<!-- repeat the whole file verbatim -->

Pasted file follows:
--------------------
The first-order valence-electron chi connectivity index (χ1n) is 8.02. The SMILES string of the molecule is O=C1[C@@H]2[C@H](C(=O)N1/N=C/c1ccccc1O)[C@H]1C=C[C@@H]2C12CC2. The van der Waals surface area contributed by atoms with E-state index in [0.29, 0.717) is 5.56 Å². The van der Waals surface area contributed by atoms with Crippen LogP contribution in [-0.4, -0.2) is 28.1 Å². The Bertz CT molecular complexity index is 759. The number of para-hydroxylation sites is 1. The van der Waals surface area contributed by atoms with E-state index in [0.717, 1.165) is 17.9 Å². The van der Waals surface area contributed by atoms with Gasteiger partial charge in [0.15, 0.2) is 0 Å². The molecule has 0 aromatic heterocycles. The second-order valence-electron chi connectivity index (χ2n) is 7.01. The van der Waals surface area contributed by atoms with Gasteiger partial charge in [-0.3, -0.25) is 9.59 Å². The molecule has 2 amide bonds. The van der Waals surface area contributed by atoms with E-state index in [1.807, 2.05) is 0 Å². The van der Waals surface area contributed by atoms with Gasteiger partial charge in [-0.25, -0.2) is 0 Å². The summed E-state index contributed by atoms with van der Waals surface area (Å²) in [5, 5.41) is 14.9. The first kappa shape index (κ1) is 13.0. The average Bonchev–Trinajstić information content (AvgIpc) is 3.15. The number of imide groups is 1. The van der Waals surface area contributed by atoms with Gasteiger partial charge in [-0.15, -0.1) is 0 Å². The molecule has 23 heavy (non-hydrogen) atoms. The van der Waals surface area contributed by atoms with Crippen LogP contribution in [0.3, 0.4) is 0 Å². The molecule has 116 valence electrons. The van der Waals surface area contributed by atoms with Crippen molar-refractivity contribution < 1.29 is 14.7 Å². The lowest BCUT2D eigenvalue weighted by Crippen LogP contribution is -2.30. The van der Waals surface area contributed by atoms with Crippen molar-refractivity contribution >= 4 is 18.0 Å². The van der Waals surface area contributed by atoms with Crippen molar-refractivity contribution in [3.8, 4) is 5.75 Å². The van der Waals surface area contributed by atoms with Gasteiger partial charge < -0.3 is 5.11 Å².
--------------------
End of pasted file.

The first-order valence-electron chi connectivity index (χ1n) is 8.02. The SMILES string of the molecule is O=C1[C@@H]2[C@H](C(=O)N1/N=C/c1ccccc1O)[C@H]1C=C[C@@H]2C12CC2. The van der Waals surface area contributed by atoms with E-state index in [0.29, 0.717) is 5.56 Å². The van der Waals surface area contributed by atoms with Crippen LogP contribution in [-0.4, -0.2) is 28.1 Å². The Bertz CT molecular complexity index is 759. The number of para-hydroxylation sites is 1. The van der Waals surface area contributed by atoms with E-state index in [0.717, 1.165) is 17.9 Å². The van der Waals surface area contributed by atoms with Gasteiger partial charge in [0.15, 0.2) is 0 Å². The molecule has 0 aromatic heterocycles. The second-order valence-electron chi connectivity index (χ2n) is 7.01. The van der Waals surface area contributed by atoms with Gasteiger partial charge in [-0.3, -0.25) is 9.59 Å². The molecule has 2 amide bonds. The van der Waals surface area contributed by atoms with E-state index in [1.807, 2.05) is 0 Å². The van der Waals surface area contributed by atoms with Gasteiger partial charge in [-0.25, -0.2) is 0 Å². The summed E-state index contributed by atoms with van der Waals surface area (Å²) in [5, 5.41) is 14.9. The first kappa shape index (κ1) is 13.0. The average Bonchev–Trinajstić information content (AvgIpc) is 3.15. The number of imide groups is 1. The van der Waals surface area contributed by atoms with Gasteiger partial charge in [-0.15, -0.1) is 0 Å². The molecule has 23 heavy (non-hydrogen) atoms. The van der Waals surface area contributed by atoms with Crippen LogP contribution in [0.3, 0.4) is 0 Å². The molecule has 116 valence electrons. The van der Waals surface area contributed by atoms with Crippen molar-refractivity contribution < 1.29 is 14.7 Å². The lowest BCUT2D eigenvalue weighted by Crippen LogP contribution is -2.30. The van der Waals surface area contributed by atoms with Crippen molar-refractivity contribution >= 4 is 18.0 Å². The van der Waals surface area contributed by atoms with Crippen molar-refractivity contribution in [3.8, 4) is 5.75 Å². The van der Waals surface area contributed by atoms with Gasteiger partial charge < -0.3 is 5.11 Å².